|One of the villagers' homes|
After we put on our helmets and harness, we were ready to roll. On our first step of the hike we knew that we were in for pure adventure with no sugarcoating to the term adventure. We hiked through a river which meant that our feet were soaked right from the beginning. Not a problem though-- the husband and I were wearing our water shoes, which by the way were awesome and we loved it. Those water shoes were the best outdoor gear investment. They provided us with the very much needed grip and they were comfortable and fit to the contour of our feet. We traversed through shallow river streams with rocks beneath the water, hiked up steep rocks, and walked through trees. Due to the periodic rainfall on previous days, a lot of the rocks had moss on them but that wasn't the time for us to be dainty hikers. We had to lower our bodies and use our hands to hold on to the rocks for additional support and stability when climbing up the rocks (or hiking down the rocks towards the end of the excursion).
The water that flowed down from the waterfall was pure and safe to drink but I didn't try it although the husband T tried some of it by cupping it with his palms following after Alphonso. According to Alphonso, they had previously taken a sample of the water to a test lab in the city and the lab technicians couldn't believe that there were no impurities found in the water. This is also the water source for the villagers and our group were told beforehand by Alphonso and Andre not to put on sunscreen in order to protect and not pollute the water in the rainforest.
The highlight of our entire excursion was when we rappelled down 85 ft from a cliff and waterfall. When we got to the rappelling site, we watched Alphonso and Andre set up and anchor the ropes and carabiners and listened to them explain how the ropes and carabiners act as a support system for our bodyweight when rappelling. They also explained to us the set up of the backup and the backup for the backup. There were as many knots that were tied from ropes as there were carabiners that were used. After securing and locking the carabiners onto our harness, we started our descent one person at a time. To maintain the right posture for rappelling, we let our butts support our bodyweight while keeping our legs straight at a 90-degree angle from the body and used our feet as grip down the rocks while using our hand to feed the ropes to guide the descent. Since we were rappelling down a waterfall, naturally the rocks were slippery and we had water coming down onto our face and body and that made the rappelling experience more real for me. After I got to the bottom of the waterfall, I had an incredible moment. It was like one of those life-changing moments that went like Wow, if I could rappel 85 ft down a waterfall, I can do anything now.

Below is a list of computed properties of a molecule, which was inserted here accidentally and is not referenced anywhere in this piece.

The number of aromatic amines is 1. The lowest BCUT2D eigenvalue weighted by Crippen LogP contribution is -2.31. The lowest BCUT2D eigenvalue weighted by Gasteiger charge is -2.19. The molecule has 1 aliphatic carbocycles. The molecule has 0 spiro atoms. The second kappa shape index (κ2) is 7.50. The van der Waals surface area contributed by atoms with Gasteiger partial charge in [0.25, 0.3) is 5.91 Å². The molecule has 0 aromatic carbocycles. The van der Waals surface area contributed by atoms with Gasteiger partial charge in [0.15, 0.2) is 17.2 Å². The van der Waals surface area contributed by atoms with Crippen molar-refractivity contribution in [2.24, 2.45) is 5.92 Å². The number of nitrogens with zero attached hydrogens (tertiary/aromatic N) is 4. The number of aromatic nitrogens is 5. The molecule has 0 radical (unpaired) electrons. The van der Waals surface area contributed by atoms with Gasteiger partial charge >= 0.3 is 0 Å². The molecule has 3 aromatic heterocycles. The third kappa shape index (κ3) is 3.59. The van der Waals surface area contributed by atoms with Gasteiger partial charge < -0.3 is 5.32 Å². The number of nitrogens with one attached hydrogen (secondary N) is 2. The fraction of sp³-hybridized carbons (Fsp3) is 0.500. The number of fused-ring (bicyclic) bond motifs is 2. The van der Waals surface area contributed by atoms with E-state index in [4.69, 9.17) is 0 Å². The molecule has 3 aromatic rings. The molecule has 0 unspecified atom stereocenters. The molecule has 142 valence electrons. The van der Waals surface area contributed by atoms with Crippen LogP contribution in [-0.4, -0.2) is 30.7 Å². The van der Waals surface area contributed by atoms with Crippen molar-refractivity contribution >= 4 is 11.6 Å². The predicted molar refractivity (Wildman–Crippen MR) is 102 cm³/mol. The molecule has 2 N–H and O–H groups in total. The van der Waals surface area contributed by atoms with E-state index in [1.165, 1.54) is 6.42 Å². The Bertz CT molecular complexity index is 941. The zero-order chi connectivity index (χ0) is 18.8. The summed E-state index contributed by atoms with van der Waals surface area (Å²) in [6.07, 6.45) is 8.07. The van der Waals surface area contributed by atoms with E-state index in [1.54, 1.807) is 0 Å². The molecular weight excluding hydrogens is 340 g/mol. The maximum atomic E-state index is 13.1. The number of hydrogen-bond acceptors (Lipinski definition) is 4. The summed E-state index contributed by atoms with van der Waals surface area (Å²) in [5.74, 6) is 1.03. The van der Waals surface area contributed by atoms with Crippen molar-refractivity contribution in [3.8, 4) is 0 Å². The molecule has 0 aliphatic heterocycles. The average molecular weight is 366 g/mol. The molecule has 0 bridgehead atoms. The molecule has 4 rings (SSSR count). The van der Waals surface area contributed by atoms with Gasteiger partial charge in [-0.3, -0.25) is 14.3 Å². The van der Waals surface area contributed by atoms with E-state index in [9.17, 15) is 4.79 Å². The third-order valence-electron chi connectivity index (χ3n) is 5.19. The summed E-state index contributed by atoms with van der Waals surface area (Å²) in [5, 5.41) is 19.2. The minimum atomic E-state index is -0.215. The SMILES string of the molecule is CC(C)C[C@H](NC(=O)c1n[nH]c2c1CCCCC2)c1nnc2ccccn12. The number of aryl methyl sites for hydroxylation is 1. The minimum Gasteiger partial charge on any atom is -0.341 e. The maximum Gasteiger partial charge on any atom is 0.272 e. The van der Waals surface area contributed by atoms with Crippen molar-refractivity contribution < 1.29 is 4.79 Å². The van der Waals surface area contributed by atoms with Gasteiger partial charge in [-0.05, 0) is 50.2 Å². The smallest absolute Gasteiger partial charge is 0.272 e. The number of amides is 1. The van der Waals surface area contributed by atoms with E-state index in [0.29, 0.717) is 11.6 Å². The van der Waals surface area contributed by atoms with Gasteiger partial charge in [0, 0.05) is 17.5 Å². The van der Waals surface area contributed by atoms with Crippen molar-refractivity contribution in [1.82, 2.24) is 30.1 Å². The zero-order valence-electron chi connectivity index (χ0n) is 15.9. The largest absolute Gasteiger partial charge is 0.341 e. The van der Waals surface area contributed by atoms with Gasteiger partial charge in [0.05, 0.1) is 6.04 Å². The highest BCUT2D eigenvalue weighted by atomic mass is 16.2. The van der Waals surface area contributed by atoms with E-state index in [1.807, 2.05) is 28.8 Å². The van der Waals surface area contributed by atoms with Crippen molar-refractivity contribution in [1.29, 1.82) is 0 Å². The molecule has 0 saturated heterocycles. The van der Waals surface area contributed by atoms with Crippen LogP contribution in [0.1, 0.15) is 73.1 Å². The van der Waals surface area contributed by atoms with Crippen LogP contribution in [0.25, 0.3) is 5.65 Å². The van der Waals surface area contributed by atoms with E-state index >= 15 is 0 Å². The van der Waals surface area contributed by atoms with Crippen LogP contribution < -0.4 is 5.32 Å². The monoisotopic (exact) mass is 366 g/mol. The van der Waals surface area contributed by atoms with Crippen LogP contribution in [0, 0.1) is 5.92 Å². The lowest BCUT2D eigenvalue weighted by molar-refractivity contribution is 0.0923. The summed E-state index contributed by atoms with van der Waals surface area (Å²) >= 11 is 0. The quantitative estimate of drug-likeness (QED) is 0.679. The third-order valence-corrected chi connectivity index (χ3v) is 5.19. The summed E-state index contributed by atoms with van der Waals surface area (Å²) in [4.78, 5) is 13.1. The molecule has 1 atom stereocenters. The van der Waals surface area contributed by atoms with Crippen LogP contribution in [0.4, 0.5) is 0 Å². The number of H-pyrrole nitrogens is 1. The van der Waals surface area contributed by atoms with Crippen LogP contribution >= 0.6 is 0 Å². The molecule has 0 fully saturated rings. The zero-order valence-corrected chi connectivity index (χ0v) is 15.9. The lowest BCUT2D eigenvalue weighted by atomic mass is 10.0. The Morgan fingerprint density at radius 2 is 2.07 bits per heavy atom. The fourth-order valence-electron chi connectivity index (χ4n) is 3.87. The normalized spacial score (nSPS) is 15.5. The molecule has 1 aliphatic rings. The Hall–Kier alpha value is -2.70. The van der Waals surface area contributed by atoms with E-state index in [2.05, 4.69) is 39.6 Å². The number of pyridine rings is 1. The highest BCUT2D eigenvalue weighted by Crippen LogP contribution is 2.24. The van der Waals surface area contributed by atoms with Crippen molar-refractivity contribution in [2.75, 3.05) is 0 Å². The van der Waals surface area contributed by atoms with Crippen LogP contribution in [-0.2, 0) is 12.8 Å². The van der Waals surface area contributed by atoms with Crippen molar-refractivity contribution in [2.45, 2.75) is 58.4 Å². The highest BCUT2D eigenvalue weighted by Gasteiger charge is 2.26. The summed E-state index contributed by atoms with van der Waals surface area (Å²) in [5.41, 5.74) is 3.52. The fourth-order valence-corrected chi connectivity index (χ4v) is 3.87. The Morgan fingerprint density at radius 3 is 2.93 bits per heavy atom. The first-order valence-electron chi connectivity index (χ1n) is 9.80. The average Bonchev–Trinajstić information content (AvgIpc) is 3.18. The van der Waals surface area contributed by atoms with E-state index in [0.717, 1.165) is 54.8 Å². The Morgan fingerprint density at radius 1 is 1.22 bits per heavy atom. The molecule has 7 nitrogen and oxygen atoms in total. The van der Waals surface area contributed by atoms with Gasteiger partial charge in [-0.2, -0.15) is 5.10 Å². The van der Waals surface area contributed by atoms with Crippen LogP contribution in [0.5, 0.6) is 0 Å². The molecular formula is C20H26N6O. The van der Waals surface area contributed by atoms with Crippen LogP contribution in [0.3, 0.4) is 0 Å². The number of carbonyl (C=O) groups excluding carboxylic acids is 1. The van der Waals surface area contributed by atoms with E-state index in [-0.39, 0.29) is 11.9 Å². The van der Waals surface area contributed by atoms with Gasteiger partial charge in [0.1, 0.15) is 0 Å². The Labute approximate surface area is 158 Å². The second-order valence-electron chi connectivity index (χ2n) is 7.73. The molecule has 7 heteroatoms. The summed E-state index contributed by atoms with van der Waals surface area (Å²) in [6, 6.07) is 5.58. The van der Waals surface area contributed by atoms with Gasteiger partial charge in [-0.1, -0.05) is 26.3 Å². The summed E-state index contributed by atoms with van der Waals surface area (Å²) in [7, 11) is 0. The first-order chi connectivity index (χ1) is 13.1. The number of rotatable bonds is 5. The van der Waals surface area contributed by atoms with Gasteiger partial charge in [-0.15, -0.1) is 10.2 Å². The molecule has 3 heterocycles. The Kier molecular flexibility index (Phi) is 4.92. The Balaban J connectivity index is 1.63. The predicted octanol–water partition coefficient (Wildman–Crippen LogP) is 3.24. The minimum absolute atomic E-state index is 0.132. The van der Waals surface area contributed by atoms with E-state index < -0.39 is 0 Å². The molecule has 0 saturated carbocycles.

I rappelled first so the husband T got some shots of me starting my descent. I, on the other hand, got to see him rappel down from the bottom.
|There he comes at the top of the waterfall|
|Starting his descent at the top|
|Making his way down|
|And there he comes|
The outdoor experience that day was challenging and amazing. Would we do it again? Yes. We spend a lot of time outdoors throughout the year for running but rainforests also have so much to offer and we are not getting out there enough. Here's hoping to more.